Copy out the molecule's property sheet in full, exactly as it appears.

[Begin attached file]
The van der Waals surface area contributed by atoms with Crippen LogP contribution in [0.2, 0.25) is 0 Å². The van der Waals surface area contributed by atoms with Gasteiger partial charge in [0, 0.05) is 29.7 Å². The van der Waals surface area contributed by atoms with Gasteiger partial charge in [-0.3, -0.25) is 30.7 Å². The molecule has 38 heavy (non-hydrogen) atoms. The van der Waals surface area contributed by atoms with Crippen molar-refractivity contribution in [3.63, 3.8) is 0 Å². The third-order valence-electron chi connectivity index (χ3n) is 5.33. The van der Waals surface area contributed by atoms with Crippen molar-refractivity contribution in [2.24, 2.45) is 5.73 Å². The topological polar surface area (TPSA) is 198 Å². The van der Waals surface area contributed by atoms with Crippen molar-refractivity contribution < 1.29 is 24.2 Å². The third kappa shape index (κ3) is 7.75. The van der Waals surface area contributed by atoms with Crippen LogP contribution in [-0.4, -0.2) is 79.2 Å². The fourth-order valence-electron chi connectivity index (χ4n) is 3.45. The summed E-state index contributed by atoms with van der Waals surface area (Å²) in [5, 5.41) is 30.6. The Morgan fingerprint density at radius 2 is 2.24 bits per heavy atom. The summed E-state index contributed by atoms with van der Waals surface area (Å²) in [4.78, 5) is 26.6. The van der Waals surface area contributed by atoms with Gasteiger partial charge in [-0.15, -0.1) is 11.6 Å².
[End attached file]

The van der Waals surface area contributed by atoms with Crippen LogP contribution in [0.2, 0.25) is 0 Å². The van der Waals surface area contributed by atoms with Gasteiger partial charge in [0, 0.05) is 29.7 Å². The van der Waals surface area contributed by atoms with Gasteiger partial charge in [-0.3, -0.25) is 30.7 Å². The molecule has 38 heavy (non-hydrogen) atoms. The van der Waals surface area contributed by atoms with Crippen molar-refractivity contribution in [3.63, 3.8) is 0 Å². The third-order valence-electron chi connectivity index (χ3n) is 5.33. The van der Waals surface area contributed by atoms with Crippen molar-refractivity contribution in [2.24, 2.45) is 5.73 Å². The topological polar surface area (TPSA) is 198 Å². The van der Waals surface area contributed by atoms with Crippen molar-refractivity contribution < 1.29 is 24.2 Å². The third kappa shape index (κ3) is 7.75. The van der Waals surface area contributed by atoms with Crippen LogP contribution in [-0.4, -0.2) is 79.2 Å². The fourth-order valence-electron chi connectivity index (χ4n) is 3.45. The summed E-state index contributed by atoms with van der Waals surface area (Å²) in [5, 5.41) is 30.6. The Morgan fingerprint density at radius 2 is 2.24 bits per heavy atom. The summed E-state index contributed by atoms with van der Waals surface area (Å²) in [4.78, 5) is 26.6. The van der Waals surface area contributed by atoms with Gasteiger partial charge in [-0.15, -0.1) is 11.6 Å².